Sounding the "Last Post"
The Last Post is one
of a number of bugle calls in military tradition which mark the
phases of the day. Where "Reveille" signaled the start
of a soldier's day, the "Last Post" signaled its end. It
is believed originally to have been part of a more elaborate
routine, known in the British Army as "tattoo", that had
its origins in the 17th century. During the evening, a duty
officer had to do the rounds of his unit's position, checking that
the sentry posts were manned and rounding up the off-duty soldiers
and packing them off to their beds or billets. He would be
accompanied by one or more musicians. The "first post"
was sounded when the duty officer started his rounds and, as the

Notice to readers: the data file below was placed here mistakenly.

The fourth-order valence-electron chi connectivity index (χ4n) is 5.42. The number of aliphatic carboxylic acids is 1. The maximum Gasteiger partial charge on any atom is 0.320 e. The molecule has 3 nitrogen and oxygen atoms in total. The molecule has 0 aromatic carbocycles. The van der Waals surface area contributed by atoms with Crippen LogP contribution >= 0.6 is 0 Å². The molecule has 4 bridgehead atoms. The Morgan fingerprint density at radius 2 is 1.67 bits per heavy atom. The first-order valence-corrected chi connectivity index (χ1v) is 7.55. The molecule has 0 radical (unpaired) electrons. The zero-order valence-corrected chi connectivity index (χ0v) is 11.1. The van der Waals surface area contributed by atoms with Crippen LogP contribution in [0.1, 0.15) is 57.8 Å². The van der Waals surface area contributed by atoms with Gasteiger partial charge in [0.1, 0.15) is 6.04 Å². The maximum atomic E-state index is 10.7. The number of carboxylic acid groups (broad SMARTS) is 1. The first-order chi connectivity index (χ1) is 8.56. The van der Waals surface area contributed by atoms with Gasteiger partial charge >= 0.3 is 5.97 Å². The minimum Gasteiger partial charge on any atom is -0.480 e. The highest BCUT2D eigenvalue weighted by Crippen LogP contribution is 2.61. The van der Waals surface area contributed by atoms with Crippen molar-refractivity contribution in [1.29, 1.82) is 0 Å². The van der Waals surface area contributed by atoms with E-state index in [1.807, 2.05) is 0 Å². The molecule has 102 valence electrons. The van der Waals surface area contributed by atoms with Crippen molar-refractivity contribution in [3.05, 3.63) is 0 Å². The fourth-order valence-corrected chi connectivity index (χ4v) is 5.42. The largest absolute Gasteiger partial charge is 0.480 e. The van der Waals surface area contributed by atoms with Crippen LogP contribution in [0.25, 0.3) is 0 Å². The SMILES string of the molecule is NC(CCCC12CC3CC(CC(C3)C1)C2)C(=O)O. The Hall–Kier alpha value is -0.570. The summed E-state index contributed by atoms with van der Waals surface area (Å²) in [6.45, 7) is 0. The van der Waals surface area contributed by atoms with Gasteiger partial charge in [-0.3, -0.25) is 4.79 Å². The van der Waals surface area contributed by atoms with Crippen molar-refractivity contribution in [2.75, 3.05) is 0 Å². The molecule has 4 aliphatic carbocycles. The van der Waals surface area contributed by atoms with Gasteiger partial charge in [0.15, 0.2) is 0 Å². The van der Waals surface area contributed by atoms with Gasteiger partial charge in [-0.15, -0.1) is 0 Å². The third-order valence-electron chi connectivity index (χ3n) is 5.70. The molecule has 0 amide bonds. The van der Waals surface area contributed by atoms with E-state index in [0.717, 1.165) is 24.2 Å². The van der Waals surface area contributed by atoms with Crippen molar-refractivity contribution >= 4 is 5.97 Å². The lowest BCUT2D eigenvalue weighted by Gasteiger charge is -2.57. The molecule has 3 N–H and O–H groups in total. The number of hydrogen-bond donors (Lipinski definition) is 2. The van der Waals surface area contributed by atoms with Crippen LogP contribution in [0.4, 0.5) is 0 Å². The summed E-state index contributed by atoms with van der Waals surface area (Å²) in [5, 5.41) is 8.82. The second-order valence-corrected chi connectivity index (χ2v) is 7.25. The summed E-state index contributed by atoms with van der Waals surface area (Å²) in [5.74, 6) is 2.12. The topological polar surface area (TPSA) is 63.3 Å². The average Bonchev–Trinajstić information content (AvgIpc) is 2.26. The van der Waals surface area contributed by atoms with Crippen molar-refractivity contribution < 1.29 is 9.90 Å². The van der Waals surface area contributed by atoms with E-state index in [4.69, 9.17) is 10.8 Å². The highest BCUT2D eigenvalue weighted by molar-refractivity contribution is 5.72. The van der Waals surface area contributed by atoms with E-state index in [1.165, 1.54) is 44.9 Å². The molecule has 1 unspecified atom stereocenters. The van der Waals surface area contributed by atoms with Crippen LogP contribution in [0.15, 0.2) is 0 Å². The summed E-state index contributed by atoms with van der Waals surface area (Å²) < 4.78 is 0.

party proceeded from post to post, a drum was played. The drum
beats told off-duty soldiers it was time to rest - if the soldiers
were billeted in a town, the beats told them it was time to quit
the pubs. "Tattoo" is a derivation of doe den tap toe,
Dutch for "turn off the taps", a call which is said to
have followed the drum beats in many a Dutch pub while English
armies were campaigning through Holland and Flanders in the 1690s.
(It is also from this routine that American practice of
"taps" or "drum taps" originated.) Another
bugle call was sounded when the party completed their rounds, when
they reached the "last post": this signaled the night
sentries were alert at their posts and gave one last warning to
any soldiers still at large that it was time to retire for the
evening. "Last Post" was incorporated into funeral and
memorial services as a final farewell and symbolises that the duty
of the dead is over and that they can rest in peace.
Sounding the Last Post,